NEW YORK — IT is a trial about political power, foreign influence, and alleged corruption.
Starting tomorrow the state of New York will try lawyer Robert Altman, prot of Washington powerbroker Clark Clifford, for allegedly taking bribes to hide the true ownership of First American Bankshares, a Washington, D.C., bank.
The New York charges allege that Mr. Altman, the former president of the bank, took bribes in the form of sham loans, stock deals, and legal fees in exchange for hiding the fact First American was owned by the Bank for Commerce and Credit International (BCCI), which failed in July of 1991.
BCCI was an Arab-owned bank, and it is illegal for foreigners to own United States banks. This will be the first US trial since BCCI's collapse.
Altman's law partner, Mr. Clifford, was the chairman and was charged at the same time but has had his trial indefinitely postponed for medical reasons. Altman's conviction, however, would discredit Clifford since a significant amount of the evidence is expected to be conversations Altman had with Clifford. Both men profess their innocence.
"This trial is about high drama in Washington and the tragedy of Clark Clifford," says John Coffee, a law professor at the Columbia University School of Law. He says the jury will be asked to decide if "someone with great charm and talent became a ... front man for a bunch of Arab crooks?" Clifford has a long history in US politics, including serving as an aide to President Truman and secretary of defense under President Johnson.
The state case against Altman and Clifford precedes a federal case, which is now scheduled for June in Washington. However, it will be postponed since the New York case could take five to six months to complete. The state case is considered more aggressive since it alleges that BCCI actually owned First American. The federal case has a more narrow focus, alleging that Altman and Clifford conspired to hide from federal regulators the the level of control BCCI had of First American.
To prove its case the New York state prosecutor, John Moscow, is expected to rely on a witness named Sheikh Kamal Adham, a relative of the Saudi royal family and former head of the Saudi intelligence network. Mr. Adham, who was supposed to be one of the investors in First American, has already pleaded guilty to state charges in the case. "Will he say, "Yes, I was a front man Arab investor, and Clifford and Altman knew, or will he be more ambiguous and say BCCI had a significant role in making decisions?"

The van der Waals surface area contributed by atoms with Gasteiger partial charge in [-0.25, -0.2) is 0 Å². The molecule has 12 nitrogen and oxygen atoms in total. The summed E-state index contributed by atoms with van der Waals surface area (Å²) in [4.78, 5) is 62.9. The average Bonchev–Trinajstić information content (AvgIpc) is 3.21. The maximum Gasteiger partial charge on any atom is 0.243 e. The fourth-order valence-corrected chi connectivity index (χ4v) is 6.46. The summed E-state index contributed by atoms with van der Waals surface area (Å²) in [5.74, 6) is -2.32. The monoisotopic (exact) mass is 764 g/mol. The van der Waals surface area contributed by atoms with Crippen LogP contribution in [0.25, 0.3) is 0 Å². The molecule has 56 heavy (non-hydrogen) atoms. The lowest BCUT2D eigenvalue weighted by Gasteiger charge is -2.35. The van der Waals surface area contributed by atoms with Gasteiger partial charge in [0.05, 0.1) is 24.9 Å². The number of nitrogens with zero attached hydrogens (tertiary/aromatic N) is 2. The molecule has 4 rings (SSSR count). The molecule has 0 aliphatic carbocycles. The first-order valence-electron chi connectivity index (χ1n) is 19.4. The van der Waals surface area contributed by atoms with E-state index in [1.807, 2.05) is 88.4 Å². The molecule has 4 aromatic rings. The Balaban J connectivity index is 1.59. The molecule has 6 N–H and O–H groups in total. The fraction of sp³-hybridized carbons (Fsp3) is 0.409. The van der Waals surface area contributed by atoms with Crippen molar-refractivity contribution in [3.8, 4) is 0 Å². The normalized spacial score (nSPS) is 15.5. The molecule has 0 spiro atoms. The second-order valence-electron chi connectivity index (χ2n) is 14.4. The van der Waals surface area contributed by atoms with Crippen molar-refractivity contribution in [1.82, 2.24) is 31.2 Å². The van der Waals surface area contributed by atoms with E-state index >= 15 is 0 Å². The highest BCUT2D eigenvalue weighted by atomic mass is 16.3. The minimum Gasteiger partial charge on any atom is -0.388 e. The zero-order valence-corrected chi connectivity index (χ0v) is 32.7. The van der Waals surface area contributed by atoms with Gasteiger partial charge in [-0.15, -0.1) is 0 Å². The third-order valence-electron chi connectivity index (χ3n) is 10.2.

asks Mr. Coffee.
To try to prove that BCCI was in fact pulling the strings, Mr. Moscow is expected to call former First American officials. These officials are expected to testify that Clifford took them to London or New York to get BCCI approval to hire them.
These witnesses will be combined with reams of circumstantial evidence. This paper trail is a hallmark of such white-collar trials.
However, the key will be proving intent. "The state will have to prove that the defendant, Altman, knew of the true ownership by BCCI and that he acted intentionally to camouflage it because if he did not camouflage it the regulators would turn down the ownership under the foreign ownership rules," says John Markham, a former federal prosecutor who is now a professor at the University of Santa Clara Law School.
Proving intent is particularly difficult, especially if the defendant maintains his or her innocence. "The state cannot just show a reasonable person should have known someone is being defrauded," says D. Randall Johnson, a professor of law at Chicago-Kent College of Law. In cases such as this, Mr. Johnson notes, it is not unusual for the prosecution to be secretive about its case and the evidence.
"Discovery [the process of disclosing to opposing counsel what evidence will be presented] is much more limited," he explains. In fact, the case was postponed by a week after the prosecution delivered a truckload of documents to the defense lawyers while the jury was being selected.
The defense is not likely to make a decision about putting Altman on the witness stand until after the prosecution makes its case. If Moscow's case is strong, Altman will likely testify, Mr. Markham says.